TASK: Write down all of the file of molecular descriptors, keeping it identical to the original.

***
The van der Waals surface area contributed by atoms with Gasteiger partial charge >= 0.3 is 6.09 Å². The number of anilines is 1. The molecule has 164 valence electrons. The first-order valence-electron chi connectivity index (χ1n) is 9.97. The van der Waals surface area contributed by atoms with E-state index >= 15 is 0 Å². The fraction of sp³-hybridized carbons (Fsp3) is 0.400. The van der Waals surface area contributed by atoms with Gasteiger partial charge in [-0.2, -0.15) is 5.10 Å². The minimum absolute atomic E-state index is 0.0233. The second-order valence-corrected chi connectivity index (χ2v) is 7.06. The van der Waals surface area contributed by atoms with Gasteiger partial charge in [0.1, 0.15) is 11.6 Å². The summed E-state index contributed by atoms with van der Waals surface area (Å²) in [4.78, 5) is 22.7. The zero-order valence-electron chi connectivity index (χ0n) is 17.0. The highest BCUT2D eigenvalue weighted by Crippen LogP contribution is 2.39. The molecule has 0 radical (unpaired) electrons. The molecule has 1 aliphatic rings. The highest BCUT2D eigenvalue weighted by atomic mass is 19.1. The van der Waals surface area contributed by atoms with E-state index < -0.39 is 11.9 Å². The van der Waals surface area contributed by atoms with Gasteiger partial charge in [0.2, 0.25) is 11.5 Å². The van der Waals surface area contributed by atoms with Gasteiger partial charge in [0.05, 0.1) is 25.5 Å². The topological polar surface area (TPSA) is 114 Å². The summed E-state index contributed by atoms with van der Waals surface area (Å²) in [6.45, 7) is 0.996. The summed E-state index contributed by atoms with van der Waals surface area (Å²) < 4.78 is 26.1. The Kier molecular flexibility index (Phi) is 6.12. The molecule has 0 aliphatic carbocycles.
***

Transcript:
The van der Waals surface area contributed by atoms with Gasteiger partial charge >= 0.3 is 6.09 Å². The number of anilines is 1. The molecule has 164 valence electrons. The first-order valence-electron chi connectivity index (χ1n) is 9.97. The van der Waals surface area contributed by atoms with E-state index >= 15 is 0 Å². The fraction of sp³-hybridized carbons (Fsp3) is 0.400. The van der Waals surface area contributed by atoms with Gasteiger partial charge in [-0.2, -0.15) is 5.10 Å². The minimum absolute atomic E-state index is 0.0233. The second-order valence-corrected chi connectivity index (χ2v) is 7.06. The van der Waals surface area contributed by atoms with Gasteiger partial charge in [0.1, 0.15) is 11.6 Å². The summed E-state index contributed by atoms with van der Waals surface area (Å²) in [4.78, 5) is 22.7. The zero-order valence-electron chi connectivity index (χ0n) is 17.0. The highest BCUT2D eigenvalue weighted by Crippen LogP contribution is 2.39. The molecule has 0 radical (unpaired) electrons. The molecule has 1 aliphatic rings. The highest BCUT2D eigenvalue weighted by atomic mass is 19.1. The van der Waals surface area contributed by atoms with E-state index < -0.39 is 11.9 Å². The van der Waals surface area contributed by atoms with Gasteiger partial charge in [0.2, 0.25) is 11.5 Å². The van der Waals surface area contributed by atoms with Gasteiger partial charge in [0.05, 0.1) is 25.5 Å². The topological polar surface area (TPSA) is 114 Å². The summed E-state index contributed by atoms with van der Waals surface area (Å²) in [6.45, 7) is 0.996. The summed E-state index contributed by atoms with van der Waals surface area (Å²) < 4.78 is 26.1. The Kier molecular flexibility index (Phi) is 6.12. The molecule has 0 aliphatic carbocycles.